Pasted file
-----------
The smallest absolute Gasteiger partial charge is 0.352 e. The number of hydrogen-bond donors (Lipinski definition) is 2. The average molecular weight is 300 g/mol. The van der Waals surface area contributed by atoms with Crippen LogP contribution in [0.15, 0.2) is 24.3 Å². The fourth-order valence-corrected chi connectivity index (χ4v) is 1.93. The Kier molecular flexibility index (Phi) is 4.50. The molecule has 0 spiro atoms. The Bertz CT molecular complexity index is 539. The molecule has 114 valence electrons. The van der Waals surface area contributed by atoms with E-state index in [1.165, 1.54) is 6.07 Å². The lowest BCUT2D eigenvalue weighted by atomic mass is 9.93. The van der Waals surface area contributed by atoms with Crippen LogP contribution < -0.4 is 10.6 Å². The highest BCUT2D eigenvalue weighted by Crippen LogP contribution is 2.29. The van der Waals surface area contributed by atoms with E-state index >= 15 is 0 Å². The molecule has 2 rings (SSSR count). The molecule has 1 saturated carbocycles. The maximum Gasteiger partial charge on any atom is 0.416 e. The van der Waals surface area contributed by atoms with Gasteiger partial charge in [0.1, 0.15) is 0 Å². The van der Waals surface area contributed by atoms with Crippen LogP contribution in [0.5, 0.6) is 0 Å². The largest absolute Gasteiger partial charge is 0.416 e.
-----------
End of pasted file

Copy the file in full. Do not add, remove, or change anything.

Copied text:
The smallest absolute Gasteiger partial charge is 0.352 e. The number of hydrogen-bond donors (Lipinski definition) is 2. The average molecular weight is 300 g/mol. The van der Waals surface area contributed by atoms with Crippen LogP contribution in [0.15, 0.2) is 24.3 Å². The fourth-order valence-corrected chi connectivity index (χ4v) is 1.93. The Kier molecular flexibility index (Phi) is 4.50. The molecule has 0 spiro atoms. The Bertz CT molecular complexity index is 539. The molecule has 114 valence electrons. The van der Waals surface area contributed by atoms with E-state index in [1.165, 1.54) is 6.07 Å². The lowest BCUT2D eigenvalue weighted by atomic mass is 9.93. The van der Waals surface area contributed by atoms with Crippen LogP contribution < -0.4 is 10.6 Å². The highest BCUT2D eigenvalue weighted by Crippen LogP contribution is 2.29. The van der Waals surface area contributed by atoms with E-state index >= 15 is 0 Å². The molecule has 2 rings (SSSR count). The molecule has 1 saturated carbocycles. The maximum Gasteiger partial charge on any atom is 0.416 e. The van der Waals surface area contributed by atoms with Gasteiger partial charge in [0.1, 0.15) is 0 Å². The van der Waals surface area contributed by atoms with Crippen LogP contribution in [0.5, 0.6) is 0 Å². The largest absolute Gasteiger partial charge is 0.416 e.